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Ethiopia Launches First Chinese-built Satellite!

Ethiopia now owns and operates a satellite. The Ethiopian Remote Sensing Satellite-1 is the East African nation’s first satellite, built and designed by the Chinese and handed over to its Ethiopian operators, according to the China Academy of Space Technology.

During a delivery ceremony held earlier this month in Beijing with participants from both countries, Ethiopian Ambassador to China Teshome Toga Chanaka said that thanks to the Chinese government’s wholehearted support and the project team’s hard work, the Ethiopian people now own their first satellite.

Through the ETRSS-1 project, he said, Ethiopia now has a great deal of remote-sensing images to facilitate the analysis of climate change. Many Ethiopian youngsters have started learning about space activities, and some of them have become satellite operations or climate change research professionals after taking training sessions offered by China.

The space endeavor is a symbol of the nations’ bilateral strategic partnership, the ambassador said, noting that both will continue strengthening cooperation in the satellite field.

Wu Yanhua, deputy head of the China National Space Administration, said at the event that the two sides’ cooperation in the field is part of their joint effort to tackle climate change and that China will continue supporting Ethiopia’s pursuit of space capability to help with its socioeconomic development.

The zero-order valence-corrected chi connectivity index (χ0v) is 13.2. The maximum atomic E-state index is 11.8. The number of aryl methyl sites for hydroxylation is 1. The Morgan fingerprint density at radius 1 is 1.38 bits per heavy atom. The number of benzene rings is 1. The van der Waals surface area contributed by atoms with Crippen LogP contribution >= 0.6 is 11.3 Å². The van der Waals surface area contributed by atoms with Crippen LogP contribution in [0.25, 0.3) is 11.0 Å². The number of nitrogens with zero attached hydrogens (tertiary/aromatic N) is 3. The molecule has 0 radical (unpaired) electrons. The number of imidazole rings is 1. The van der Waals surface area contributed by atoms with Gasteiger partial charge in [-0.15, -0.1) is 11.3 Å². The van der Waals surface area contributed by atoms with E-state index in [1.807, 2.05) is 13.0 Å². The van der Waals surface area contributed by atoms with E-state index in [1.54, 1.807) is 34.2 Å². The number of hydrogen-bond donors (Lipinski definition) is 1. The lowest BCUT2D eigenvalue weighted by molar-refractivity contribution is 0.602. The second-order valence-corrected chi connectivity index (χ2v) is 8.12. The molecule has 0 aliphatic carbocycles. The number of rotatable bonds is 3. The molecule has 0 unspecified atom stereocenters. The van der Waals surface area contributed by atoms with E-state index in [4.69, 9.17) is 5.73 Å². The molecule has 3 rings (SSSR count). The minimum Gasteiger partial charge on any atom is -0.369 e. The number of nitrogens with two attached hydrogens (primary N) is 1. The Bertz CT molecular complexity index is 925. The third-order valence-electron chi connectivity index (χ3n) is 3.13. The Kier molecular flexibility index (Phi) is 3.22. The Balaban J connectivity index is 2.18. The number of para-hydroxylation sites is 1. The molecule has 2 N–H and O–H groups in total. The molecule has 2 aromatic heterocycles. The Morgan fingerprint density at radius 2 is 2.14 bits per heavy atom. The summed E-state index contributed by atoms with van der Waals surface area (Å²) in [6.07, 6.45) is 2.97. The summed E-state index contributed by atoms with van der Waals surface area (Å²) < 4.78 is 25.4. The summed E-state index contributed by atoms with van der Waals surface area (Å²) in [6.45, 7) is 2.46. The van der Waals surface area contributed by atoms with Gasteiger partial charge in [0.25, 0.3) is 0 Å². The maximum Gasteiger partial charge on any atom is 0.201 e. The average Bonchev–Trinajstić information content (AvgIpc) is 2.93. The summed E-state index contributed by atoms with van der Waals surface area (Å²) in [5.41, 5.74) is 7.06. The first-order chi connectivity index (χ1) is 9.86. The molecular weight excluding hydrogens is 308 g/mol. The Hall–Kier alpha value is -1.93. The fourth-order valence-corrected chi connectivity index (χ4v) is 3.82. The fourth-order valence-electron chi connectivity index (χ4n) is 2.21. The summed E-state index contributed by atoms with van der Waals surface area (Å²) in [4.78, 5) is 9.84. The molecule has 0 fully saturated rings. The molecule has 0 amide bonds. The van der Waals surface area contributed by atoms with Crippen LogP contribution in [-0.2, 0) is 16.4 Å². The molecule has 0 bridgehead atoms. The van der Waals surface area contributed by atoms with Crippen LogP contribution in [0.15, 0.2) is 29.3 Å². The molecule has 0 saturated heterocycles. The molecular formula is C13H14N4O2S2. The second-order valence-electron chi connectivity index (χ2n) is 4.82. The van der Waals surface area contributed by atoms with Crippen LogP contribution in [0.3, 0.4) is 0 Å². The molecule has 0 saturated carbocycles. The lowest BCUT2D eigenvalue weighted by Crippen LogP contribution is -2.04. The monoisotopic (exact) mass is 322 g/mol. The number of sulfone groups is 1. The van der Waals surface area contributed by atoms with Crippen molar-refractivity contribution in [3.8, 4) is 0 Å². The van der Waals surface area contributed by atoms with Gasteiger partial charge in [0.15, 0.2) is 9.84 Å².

The Chinese Long March 4B carrier rocket launched the ETRSS-1 into space from the Taiyuan Satellite Launch Center in Shanxi province in December last year.

The satellite is equipped with a multispectral widefield imager and some other scientific devices, weighing 65-kilogram. The spacecraft is expected to work for at least two years at an altitude of around 600 kilometers to obtain multispectral remote-sensing data on Ethiopian agriculture, water resources, disaster prevention and relief, and climate change research, project managers said.


The costs of the satellite’s research, construction and launch were covered by the Chinese government, according to China Daily.

According to the academy, the satellite program’s agreement was signed by the two governments in October 2016. It also said the program has become a good example of developing countries’ cooperation in climate change.

The academy noted that in addition to the satellite and its ground control and application systems, China has also offered training sessions for Ethiopian personnel.

Ethiopian Education Minister Getahun Mekuria, who was minister of innovation and technology at the time the satellite was launched, told China Daily in an earlier interview that data obtained by the satellite would be critical for his country.

“It will be very useful in many regards, like agricultural monitoring, mineral exploration, environmental monitoring and weather forecasting,” he said.

The Minister also said Ethiopia intends to partner with China in other space exploration fields including communication satellite systems, navigation and positioning satellite systems and manned space missions.

NEWS/PHOTO SOURCE: China Daily | News Agencies

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